Commotion as high tension cable snaps in Lagos

By Obas Esiedesa, Abuja

Power generation to the national grid continued its recovery yesterday, with 13 plants clocking 2,152.60 Mega Watts as at 5pm.

The grid collapsed last Friday around 6.30pm, the third time in the past one month, leaving the entire country without public power supply.

The Minister of Power,  Abubakar Aliyu, attributed the collapse to acts of vandalism on a transmission tower on the Odukpani-Ikot Ekpene 330kV double circuit transmission line that resulted in a sudden loss of about 400MW of generation.

“This consequently led to a cascade of plants shut down across the country.  We wish to notify the public that power on the grid is being restored sequentially by the System Operator as other on-grid power plants are being dispatched to cover the lost generation capacity from the Calabar power plant owned by the Niger Power Holding Company Ltd,” the government added.

The minister in a statement by his Media aide, Isa Sanusi, disclosed that while a detailed investigation into the immediate and remote causes of the recurring grid failure was currently ongoing by the Nigerian Electricity Regulatory Commission and System Operator (the operator of the national grid), adding that the process of restoring supply was ongoing with some sections of the national grid already energised and supply restored to consumers.

“We wish to assure Nigerians that the Federal Government is working assiduously to deliver on the much-needed reforms and investments, including SCADA, that are critical to improving the capacity and reliability of the national grid.

This is in line with the Mr. President’s directives on closing infrastructure deficits in critical sectors of the Nigerian economy”, he added.

GenCos demand integrity test for operators

Meanwhile, electricity generation companies, GenCos, have absolved themselves of blame in the ongoing poor performance of the grid, saying it was the Transmission Company of Nigeria, TCN, rather than GenCos that determined the volume of power on the grid.

The GenCos, therefore, called on the Federal Government to conduct integrity tests across the supply value chain to ascertain where the sector’s challenges lay.

Speaking to Vanguard in a telephone interview, the Executive Secretary of the Association of Power Generating Companies, APGC, Dr. Joy Ogaji, explained that assessing the performance of the GenCos based on the amount of power on the national grid was an incomplete picture of the situation.

She noted that GenCos generate, based on the directives of the Independent System Operator, an autonomous unit in the TCN, that GenCos were asked to shut down units or generate below levels recommended by original equipment manufacturers which had led to the destruction of several units.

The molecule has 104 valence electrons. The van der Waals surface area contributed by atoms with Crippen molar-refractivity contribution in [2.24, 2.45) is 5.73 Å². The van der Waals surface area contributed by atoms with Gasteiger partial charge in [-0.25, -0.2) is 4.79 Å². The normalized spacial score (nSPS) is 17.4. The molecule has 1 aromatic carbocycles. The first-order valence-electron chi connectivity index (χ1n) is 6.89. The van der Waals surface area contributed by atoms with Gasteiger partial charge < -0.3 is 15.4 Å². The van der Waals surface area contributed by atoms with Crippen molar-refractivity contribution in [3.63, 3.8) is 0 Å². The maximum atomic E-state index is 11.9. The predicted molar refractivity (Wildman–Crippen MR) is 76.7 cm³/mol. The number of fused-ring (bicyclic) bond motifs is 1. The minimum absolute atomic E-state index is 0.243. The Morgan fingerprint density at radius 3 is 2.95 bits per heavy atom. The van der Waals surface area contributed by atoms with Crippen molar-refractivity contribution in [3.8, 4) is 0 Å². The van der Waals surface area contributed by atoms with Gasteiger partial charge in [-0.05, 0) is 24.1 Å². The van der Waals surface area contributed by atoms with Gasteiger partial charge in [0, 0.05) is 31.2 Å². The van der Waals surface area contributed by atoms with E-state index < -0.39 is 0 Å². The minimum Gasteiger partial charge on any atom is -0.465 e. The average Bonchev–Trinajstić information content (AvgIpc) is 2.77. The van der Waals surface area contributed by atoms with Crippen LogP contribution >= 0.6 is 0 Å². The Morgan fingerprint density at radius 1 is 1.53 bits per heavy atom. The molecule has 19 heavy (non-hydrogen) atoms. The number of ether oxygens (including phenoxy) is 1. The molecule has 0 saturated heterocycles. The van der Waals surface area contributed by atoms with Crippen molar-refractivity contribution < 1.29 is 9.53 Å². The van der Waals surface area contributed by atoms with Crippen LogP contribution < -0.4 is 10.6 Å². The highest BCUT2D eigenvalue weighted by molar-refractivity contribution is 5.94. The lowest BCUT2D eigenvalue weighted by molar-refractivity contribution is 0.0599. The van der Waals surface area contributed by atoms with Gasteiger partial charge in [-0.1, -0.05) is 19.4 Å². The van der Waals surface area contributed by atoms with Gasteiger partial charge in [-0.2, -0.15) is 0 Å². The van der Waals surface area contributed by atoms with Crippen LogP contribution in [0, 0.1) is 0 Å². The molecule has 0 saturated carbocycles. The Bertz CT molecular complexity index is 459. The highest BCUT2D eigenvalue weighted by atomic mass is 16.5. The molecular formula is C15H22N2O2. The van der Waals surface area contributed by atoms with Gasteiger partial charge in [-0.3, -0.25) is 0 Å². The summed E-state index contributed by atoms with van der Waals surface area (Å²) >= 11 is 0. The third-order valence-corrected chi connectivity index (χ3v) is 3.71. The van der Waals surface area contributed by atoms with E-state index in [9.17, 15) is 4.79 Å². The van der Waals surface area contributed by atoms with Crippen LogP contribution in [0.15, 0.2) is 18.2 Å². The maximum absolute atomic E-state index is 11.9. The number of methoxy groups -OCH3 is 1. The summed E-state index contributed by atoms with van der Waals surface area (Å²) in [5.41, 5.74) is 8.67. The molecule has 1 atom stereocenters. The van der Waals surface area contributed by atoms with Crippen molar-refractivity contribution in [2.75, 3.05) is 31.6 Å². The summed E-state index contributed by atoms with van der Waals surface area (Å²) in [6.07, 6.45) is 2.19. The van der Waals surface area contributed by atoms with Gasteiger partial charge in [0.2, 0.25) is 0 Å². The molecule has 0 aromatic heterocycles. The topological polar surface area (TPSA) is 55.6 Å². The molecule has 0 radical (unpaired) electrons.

“What you see on the grid is different from what the GenCo are ready to generate and put on the grid. Let me explain, each day by 12noon every GenCo is required to inform the ISO how much power it is ready to generate the next day.

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“The ISO collects the data and then allocates loads to the GenCos not minding what you are willing to generate. For instance, Transcorp Power can say we are ready to generate 400MW but later the ISO will call back to say we can only take 200MW or 180MW from you.

“This is done because the grid cannot take all the generation capacity available. If the GenCos defy the ISO and produce more power, the grid will collapse. The claim by TCN that it can transmit 8100MW is not true, the transmission capacity is not more than 5,000MW,” Ogaji added.She pointed out that singling out the GenCos for blame was unfair because the problem was not with the GenCos, stressing that the GenCos were ready to undergo integrity tests to ascertain their capacity in the sector.She said the role of GenCos in the market was to make their machine ready at all times but pointed out the huge debts owed them has often made this impossible.

She added that it was the job of the off-taker, which is the Nigerian Bulk Electricity Trading Plc, NBET, to ensure that gas fueled plants have enough gas to generate.

“The government should conduct an integrity test but as I said before they should provide gas for the plants, pay them to maintain their machines and on the 1st of June say every operator should power their facility for just one day. We will generate that 9,000MW. Let us see if TCN will be able to transmit that volume or if the DisCos will be able to distribute all the power they will receive.

“Let us do the test for just one day not for a month and let the government determine where the problem is,” she added.

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